Limitations of Orange Oil as a Termiticide
There is an obvious appeal to using orange oil against dry wood termites, since it is a much less toxic substance that the original arsenic used to combat the insects, or than the favorite modern chemicals, such as fipronil, imidacloprid, and hexaflumuron. But orange oil is not a do-all, end-all panacea against termites, and it has several drawbacks:
- Orange oil is not completely safe, since it can cause stomach upset if ingested and irritation to skin.
- Its efficacy against termites is debated by some sources. For example, the Agriculture and Natural Resources, University of California states, “There are many localized [drywood termite] treatment methods available that include both chemical and nonchemical options. . Botanical-based products (e.g., orange oil and neem oil) have been tried, but recent lab and field tests from two universities question the efficacy of at least d-limonene.”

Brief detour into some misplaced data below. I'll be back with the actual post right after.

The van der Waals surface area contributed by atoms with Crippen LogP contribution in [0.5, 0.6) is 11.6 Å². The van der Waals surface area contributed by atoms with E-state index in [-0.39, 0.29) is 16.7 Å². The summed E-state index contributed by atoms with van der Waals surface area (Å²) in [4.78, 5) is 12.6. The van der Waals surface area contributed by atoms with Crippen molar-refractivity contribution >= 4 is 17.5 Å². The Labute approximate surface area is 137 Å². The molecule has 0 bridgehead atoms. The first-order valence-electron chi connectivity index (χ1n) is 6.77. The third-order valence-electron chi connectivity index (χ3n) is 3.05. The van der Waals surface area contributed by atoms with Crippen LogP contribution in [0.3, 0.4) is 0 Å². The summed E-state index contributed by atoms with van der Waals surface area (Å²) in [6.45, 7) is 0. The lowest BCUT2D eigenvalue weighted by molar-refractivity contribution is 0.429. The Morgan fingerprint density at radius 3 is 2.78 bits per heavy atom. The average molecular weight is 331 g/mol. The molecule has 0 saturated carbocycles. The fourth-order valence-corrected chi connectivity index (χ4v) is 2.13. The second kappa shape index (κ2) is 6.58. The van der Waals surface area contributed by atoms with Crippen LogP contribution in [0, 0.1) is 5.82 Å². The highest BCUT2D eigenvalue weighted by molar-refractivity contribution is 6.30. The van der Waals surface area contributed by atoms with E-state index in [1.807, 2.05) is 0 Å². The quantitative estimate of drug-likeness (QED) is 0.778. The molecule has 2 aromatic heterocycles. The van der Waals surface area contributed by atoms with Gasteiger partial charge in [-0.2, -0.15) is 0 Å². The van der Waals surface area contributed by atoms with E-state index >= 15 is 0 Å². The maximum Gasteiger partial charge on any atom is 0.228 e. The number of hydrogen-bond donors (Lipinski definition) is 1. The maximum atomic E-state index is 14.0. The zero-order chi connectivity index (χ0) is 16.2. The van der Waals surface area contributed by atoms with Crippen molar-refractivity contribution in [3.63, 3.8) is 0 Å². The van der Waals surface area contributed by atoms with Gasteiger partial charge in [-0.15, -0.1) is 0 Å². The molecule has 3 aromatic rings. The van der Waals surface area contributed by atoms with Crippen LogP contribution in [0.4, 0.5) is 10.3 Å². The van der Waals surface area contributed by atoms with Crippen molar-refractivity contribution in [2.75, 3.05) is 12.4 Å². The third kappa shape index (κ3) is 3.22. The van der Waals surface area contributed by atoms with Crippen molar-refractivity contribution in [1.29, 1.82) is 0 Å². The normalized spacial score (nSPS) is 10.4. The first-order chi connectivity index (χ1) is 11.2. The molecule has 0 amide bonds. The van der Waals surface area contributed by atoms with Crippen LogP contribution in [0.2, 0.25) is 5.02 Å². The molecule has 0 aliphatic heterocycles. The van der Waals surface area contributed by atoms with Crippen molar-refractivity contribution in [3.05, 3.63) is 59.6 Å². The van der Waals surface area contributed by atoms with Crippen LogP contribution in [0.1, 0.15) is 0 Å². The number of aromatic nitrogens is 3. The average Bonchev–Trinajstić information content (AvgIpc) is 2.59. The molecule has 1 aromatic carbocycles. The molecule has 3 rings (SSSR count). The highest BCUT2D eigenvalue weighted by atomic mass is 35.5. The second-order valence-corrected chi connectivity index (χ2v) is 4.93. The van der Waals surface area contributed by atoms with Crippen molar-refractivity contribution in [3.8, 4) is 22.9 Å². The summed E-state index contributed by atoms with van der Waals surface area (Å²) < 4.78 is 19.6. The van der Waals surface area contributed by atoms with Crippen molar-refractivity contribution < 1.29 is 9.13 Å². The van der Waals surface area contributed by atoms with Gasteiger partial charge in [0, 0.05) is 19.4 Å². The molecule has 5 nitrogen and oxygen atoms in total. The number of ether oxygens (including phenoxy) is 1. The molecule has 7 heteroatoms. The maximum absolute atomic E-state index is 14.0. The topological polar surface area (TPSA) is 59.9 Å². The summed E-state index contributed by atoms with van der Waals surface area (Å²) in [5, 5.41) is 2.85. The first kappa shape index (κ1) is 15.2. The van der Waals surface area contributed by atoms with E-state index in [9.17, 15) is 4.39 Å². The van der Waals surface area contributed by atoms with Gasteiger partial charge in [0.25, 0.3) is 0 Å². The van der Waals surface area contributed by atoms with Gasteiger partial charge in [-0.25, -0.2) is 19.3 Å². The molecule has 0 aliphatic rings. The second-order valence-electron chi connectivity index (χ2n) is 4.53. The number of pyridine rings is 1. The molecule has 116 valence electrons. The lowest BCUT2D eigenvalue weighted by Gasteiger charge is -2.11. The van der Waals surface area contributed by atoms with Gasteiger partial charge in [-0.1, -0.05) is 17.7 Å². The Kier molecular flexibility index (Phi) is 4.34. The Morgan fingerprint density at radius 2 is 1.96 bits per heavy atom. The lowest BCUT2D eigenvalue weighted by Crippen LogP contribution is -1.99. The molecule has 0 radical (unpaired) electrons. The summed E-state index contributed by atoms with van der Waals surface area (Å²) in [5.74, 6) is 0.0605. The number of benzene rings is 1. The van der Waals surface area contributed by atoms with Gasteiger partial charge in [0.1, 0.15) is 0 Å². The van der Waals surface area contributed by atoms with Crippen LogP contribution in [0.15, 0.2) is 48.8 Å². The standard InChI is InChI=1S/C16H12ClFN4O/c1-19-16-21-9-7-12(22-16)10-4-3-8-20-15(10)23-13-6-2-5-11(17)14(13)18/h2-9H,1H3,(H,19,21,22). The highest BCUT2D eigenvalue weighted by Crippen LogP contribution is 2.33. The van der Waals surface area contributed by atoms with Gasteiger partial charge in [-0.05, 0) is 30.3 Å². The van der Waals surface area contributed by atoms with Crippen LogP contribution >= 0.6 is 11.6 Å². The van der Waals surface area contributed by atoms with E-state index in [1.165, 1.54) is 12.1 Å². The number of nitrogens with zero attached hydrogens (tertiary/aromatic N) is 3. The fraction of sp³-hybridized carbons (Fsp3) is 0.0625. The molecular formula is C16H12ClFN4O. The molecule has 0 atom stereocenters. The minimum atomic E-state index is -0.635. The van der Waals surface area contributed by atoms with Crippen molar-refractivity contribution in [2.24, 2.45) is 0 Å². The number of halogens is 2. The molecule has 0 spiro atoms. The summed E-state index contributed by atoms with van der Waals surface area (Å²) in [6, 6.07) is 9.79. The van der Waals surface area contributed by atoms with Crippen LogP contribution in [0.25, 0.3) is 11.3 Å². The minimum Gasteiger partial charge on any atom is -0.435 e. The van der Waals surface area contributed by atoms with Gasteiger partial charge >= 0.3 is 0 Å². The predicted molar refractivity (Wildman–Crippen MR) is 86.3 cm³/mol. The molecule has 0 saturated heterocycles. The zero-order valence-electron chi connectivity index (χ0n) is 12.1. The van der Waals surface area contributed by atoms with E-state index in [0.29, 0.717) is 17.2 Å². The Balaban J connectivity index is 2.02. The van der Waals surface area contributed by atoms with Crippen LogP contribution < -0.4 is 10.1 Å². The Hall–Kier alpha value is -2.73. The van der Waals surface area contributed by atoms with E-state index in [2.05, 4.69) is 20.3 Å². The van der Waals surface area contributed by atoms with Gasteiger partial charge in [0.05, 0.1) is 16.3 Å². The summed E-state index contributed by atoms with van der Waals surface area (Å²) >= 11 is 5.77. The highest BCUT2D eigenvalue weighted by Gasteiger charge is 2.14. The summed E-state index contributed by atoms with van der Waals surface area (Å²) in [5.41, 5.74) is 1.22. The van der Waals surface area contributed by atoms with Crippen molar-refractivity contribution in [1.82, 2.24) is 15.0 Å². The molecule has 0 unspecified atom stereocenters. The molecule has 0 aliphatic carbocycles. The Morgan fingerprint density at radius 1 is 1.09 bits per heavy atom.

- While orange oil does seem to kill termites on contact, its residual effectiveness is minimal. Repeated applications are the norm when using orange oil.
- Termite galleries must be located and drilled into in order to inject the oil. Commercial fumigation, on the other hand, can kill termites throughout the house. The boreholes used to inject the oil can also leave a substantial amount of patching to be done.
The Bottom Line
As a minimally toxic pesticide, orange oil is worth trying as a solution against dry wood termites. But expect a somewhat lower level of effectiveness when compared to other commercial pesticides and pest-control services, and be prepared for repeated applications as new infestations occur.